I'm in a wanting sort of mood these days.
I'm not sure how to best explain that, actually.
But let's take the smallest possible example: I want new jeans. I need new jeans. I cannot find a pair of new jeans to fit me if my bloody life depended on it. Everything is too loose in the waist, too tight in the thighs, or simply impossible to drag past my knees. I think I cranked my back trying on pairs of pants today, actually.
And so now I'm woefully depressed and feel like failure to purchase new jeans is the rough equivalent to failure in life in general.
Not that I'm being remotely over dramatic.
So, to books.
Where, unusually, I am also left wanting.
Books and I just aren't really getting along. It's like everything I read is falling flat, or is sort of out of tune. It's not unlike how I can't seem to enjoy any romantic comedies released in theatres in the last three months -- on paper, every single movie appears to be exactly what I would like, and yet they suck. I'm looking at you, Leap Year.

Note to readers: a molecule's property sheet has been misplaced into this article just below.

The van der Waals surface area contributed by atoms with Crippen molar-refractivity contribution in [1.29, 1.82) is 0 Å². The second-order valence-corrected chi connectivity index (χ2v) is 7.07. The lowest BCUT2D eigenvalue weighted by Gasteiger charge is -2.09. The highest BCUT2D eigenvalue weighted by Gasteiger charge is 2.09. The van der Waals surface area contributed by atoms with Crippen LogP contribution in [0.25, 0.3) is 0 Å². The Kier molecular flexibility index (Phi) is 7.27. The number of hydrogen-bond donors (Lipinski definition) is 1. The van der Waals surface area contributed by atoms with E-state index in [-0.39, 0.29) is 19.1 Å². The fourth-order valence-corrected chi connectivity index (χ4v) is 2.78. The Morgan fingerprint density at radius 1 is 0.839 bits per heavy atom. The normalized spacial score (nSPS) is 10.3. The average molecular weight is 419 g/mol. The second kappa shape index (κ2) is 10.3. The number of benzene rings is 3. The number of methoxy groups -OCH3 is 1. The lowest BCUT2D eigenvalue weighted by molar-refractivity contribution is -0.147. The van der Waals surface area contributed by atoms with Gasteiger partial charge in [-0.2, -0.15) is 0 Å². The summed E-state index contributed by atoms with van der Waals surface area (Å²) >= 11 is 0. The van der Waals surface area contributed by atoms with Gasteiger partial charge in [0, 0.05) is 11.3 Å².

Maybe it's a reflection, too, of what I've been trying to put to the page lately. It's like I can't stand the distance between writer and subject. Now I know I'm not making sense (but kudos to you for getting this far, friend). I just want... I want to be whisked along on a fantastic journey by a really great writer. I want poetry and awesomeness. I want a story I can believe in. I want... something other than what I've been reading or writing or thinking lately.
Bleh. Maybe I just need more sunshine.
I will tell you what has been a delightful break from my "I want, I want, I want"-ness lately, though. Vancouver, by David Cruise and Alison Griffiths. As I think I mentioned before, it's so formulaic I can't in good conscience recommend it.
Except, of course, that it's a really fun read. There's adventure. And deceit. And mystery. Characters you can't quite care about, but which have enough of a connection to the earth that you want them to make their way forward.
Vancouver is less a tale of a city, and more a story of an assumed mindset. If you assume those who find their way to the Lower Mainland seek new lives, fresh starts and something more for themselves, then you can go for the ride, from the story's start thousands of years ago with one man crossing the Bering Strait, to its end in modern-day Stanley Park and East Hastings. If you need a break from real life, it's not a bad ride at all.